How Much Student Debt Can I Afford? Answer 5 Questions to Find Out

How Much Student Debt Can I Afford? Answer 5 Questions to Find Out

Note that the situation for student loans has changed due to the impact of the coronavirus outbreak and relief efforts from the government and many lenders. Check out our Student Loan Hero Coronavirus Information Center for additional news and details.

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If you’re wondering how much in student loans you can afford, you’re asking the right question. Borrowing only what you must — and can realistically repay — will save you a lot of heartache.

To figure out how much in student loans to borrow, ask yourself the following five questions relating to your financial situation, choice of college and major, as well as postgraduate goals.

1. How much will I need to borrow?
2. What will my student loan payments be?
3. How much can I expect to make after college?
4. What are my life, career and financial goals?
5. Can I change my plans to pay off student loans faster?

1. How much will I need to borrow?

A big factor that could affect your student loan balance is the college you choose to attend. As you’re considering colleges, it’s helpful to estimate how much debt you’d have to take on to attend each one. To do so, follow these steps:

  • Find the annual college costs you’ll face, including tuition and fees as well as room and board, textbooks and more. You can use your school’s net price calculator, which each college and university is required by law to share. If you can’t find it online, ask your financial aid office.
  • Subtract any gift aid you’ll receive, such as college grants or scholarships, from the total cost. This will reveal your college net price, which is the actual out-of-pocket cost you and your family must pay.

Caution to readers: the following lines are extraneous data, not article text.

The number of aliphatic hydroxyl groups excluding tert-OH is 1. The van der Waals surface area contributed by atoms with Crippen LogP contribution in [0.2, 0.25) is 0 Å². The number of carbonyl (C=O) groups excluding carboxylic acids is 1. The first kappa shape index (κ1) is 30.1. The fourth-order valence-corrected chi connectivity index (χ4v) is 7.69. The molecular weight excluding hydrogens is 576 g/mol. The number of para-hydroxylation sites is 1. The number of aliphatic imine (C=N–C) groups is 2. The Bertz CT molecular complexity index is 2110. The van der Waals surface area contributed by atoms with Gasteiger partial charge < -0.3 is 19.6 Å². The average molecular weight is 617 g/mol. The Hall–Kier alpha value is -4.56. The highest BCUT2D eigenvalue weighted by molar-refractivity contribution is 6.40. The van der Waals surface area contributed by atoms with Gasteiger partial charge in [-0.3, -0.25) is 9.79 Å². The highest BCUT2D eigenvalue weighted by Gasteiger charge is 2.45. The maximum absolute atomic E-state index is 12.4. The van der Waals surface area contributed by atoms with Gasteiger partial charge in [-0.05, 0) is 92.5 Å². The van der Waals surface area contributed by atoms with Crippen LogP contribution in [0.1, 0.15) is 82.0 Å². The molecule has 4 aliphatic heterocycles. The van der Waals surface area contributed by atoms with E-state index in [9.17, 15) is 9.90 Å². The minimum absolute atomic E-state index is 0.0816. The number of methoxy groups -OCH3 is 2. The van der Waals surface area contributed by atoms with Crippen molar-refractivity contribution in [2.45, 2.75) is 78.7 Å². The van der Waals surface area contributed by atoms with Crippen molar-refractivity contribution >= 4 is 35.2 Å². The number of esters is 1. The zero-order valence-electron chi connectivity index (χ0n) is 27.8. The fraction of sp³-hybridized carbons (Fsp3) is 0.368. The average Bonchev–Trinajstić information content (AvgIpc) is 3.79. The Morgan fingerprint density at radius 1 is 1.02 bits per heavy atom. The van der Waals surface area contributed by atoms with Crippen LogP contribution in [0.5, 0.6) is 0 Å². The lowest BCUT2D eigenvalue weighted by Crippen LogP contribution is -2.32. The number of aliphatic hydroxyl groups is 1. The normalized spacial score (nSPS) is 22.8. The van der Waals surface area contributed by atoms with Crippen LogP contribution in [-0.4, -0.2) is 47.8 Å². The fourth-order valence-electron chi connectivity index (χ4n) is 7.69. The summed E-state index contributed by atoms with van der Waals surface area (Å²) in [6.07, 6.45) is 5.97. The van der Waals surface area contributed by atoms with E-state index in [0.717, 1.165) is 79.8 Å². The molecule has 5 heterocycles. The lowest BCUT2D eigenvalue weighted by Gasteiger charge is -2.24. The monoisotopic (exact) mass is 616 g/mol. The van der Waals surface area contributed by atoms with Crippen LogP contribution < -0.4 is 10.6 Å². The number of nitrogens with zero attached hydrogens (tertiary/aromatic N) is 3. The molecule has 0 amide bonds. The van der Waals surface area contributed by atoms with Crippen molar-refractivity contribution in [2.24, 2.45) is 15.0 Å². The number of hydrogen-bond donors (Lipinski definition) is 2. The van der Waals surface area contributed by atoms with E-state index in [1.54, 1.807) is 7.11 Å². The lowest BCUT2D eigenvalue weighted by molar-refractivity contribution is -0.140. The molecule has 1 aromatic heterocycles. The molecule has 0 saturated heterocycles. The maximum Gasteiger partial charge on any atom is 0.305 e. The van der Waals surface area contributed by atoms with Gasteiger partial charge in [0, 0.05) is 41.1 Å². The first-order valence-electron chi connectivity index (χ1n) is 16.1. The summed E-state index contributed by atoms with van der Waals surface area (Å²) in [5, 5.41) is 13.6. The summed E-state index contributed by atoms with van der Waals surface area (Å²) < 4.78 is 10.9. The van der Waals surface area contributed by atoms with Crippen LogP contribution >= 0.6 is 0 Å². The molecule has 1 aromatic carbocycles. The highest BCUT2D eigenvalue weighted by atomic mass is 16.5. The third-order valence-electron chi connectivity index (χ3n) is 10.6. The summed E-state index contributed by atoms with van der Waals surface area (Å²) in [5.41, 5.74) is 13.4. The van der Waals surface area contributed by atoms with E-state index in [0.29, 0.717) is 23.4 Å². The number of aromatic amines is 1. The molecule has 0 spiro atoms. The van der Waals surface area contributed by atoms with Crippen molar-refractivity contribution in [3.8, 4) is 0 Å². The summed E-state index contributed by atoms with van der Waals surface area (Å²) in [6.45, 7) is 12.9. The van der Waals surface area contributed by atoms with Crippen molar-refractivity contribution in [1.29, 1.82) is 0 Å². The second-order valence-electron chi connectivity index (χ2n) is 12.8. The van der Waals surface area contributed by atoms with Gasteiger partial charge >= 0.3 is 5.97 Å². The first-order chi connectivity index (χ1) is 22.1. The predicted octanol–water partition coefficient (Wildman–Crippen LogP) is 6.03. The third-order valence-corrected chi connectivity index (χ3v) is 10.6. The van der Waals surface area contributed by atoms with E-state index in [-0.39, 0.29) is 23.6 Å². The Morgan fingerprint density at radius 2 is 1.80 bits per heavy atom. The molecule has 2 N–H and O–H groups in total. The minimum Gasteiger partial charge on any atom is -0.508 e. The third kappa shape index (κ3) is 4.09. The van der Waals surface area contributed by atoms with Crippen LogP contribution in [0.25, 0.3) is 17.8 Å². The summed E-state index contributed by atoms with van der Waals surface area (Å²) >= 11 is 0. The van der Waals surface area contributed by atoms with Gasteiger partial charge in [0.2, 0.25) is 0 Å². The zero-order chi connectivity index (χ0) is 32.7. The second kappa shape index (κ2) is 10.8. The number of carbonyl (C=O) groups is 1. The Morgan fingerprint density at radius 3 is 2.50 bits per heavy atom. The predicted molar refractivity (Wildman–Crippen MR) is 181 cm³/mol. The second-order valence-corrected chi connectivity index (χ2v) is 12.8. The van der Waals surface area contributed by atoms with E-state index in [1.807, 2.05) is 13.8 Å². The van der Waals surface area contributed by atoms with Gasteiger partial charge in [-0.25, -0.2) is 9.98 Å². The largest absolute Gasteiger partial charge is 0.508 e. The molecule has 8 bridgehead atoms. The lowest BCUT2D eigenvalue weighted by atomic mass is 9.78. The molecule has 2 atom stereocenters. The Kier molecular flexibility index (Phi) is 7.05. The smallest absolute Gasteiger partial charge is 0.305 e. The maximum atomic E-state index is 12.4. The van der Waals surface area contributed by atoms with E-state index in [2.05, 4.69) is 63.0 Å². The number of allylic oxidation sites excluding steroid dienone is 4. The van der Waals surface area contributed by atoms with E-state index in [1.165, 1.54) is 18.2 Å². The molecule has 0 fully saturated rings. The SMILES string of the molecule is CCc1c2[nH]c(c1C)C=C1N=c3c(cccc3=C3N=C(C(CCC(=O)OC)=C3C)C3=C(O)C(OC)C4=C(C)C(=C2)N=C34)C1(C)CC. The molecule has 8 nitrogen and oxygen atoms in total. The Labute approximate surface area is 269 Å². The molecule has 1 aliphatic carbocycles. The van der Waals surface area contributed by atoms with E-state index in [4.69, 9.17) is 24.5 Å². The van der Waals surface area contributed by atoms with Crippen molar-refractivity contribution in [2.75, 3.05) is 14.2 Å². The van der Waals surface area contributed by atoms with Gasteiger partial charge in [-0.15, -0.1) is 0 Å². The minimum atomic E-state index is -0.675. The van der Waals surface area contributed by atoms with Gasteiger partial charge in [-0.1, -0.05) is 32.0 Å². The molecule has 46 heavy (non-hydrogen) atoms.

• Consider your savings and cash. Think through how much of your net price you can afford to pay for out of college savings, earnings from a part-time job or other funds.

The result you come to is how much you’ll borrow each school year. You’ll need to multiply the amount by the total number of years it’ll take to complete your degree.

2. What will my student loan payments be?

Once you know how much you’ll need to borrow, estimate what your monthly dues will be after you graduate. The easiest way to do so is by using a student loan payment calculator.

Planning to borrow more or less or at different rates? Plug your potential loan into our calculator:

Student Loan Payment Calculator

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This will tell you what the student debt you take on now may look like once you have to repay it. How financially burdensome will this debt be? Will the monthly payment lead to student debt burnout?

To know for sure, you might need to think through other factors affecting your post-college life.

3. How much can I expect to make after college?

Whether your student debt is affordable after graduation depends on how much money you make. No one knows what the future holds, but you can do your own research and estimate how much you’ll make after college:

  • Check your college’s website or ask its financial aid office for employment outcomes and average starting salaries of recent graduates.
  • Look up post-graduation salaries for your college with the Department of Education’s College Scorecard.
  • Estimate your salary based on your major, gender and age with this interactive income tool from The Hamilton Project.